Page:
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  1. #1
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    Post Trade or profession?

    What's your vote - is home inspection a trade or a profession?
    If you can please state - what's your rationale for your choice.
    Thanks in advance

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  2. #2
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    Default Re: Trade or profession?

    Quote Originally Posted by Claude Lawrenson View Post
    What's your vote - is home inspection a trade or a profession?
    If you can please state - what's your rationale for your choice.
    Thanks in advance
    IMVHO, home inspection is a profession. We are selling and performing a service, we do not build or repair as is done with the building trades.

    Scott Patterson, ACI
    Spring Hill, TN
    www.traceinspections.com

  3. #3
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    Default Re: Trade or profession?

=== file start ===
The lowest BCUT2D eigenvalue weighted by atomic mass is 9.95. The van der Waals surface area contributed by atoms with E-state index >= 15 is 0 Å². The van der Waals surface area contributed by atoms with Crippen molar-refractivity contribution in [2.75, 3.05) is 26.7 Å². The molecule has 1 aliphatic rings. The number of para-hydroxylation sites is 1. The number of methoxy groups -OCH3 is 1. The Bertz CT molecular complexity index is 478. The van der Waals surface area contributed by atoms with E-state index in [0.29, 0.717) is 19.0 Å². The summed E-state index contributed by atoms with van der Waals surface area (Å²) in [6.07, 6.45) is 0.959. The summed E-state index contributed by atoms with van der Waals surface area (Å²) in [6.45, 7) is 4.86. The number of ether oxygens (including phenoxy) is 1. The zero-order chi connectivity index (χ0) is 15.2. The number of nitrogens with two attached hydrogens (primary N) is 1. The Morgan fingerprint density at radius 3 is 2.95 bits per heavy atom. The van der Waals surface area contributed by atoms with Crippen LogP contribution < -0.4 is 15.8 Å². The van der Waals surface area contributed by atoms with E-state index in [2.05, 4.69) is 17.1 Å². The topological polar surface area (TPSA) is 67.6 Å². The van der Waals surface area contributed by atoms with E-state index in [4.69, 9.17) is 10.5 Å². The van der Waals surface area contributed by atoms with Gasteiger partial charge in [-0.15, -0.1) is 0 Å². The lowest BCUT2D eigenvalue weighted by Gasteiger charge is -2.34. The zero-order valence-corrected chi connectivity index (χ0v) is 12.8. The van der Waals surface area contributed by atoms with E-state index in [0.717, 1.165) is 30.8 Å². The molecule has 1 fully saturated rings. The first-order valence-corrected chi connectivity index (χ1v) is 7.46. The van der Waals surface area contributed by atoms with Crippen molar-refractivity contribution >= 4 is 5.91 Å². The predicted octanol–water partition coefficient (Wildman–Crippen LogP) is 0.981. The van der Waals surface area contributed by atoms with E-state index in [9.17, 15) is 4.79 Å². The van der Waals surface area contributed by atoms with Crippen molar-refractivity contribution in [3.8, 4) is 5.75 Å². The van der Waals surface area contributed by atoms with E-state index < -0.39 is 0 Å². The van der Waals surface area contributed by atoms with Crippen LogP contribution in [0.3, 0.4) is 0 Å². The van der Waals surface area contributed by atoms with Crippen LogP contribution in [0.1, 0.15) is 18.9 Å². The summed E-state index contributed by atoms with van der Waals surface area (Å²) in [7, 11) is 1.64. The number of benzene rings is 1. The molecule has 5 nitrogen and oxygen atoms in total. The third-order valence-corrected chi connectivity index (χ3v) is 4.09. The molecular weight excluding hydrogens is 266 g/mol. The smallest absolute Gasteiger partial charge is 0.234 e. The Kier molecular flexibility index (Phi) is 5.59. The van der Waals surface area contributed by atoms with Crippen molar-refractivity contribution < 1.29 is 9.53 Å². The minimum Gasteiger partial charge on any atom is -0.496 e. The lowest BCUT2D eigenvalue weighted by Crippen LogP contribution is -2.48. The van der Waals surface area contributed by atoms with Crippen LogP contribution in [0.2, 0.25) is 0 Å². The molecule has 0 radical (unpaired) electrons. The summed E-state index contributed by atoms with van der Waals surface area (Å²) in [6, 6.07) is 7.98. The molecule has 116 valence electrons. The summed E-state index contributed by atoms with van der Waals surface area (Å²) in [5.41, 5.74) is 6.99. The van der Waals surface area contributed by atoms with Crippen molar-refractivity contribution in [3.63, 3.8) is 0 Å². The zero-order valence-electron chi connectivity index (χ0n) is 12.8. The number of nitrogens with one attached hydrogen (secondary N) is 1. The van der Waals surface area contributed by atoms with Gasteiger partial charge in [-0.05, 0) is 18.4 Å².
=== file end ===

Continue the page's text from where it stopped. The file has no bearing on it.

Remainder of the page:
The US Office of Personnel Management defines inspector as a white collar position, i.e. it is a profession. Many of the practicioners may be immitating their blue collar counterparts, but that does not change the classification for those who are true professionals.

    http://www.opm.gov/fedclass/gshbkocc.pdf


  4. #4
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    Default Re: Trade or profession?

    I once researched this subject.

    Amazing how terms and definitions change over time. Train driver becomes an Engineer, trash collector = sanitary engineer etc. etc..

    The origin of a "professional" is one who had to qualify in a specific subject of "higher" learning and generally had to take a specific oath of practice.

    All the best - Richard


  5. #5
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    Default Re: Trade or profession?

    The State of Texas calls me a professional.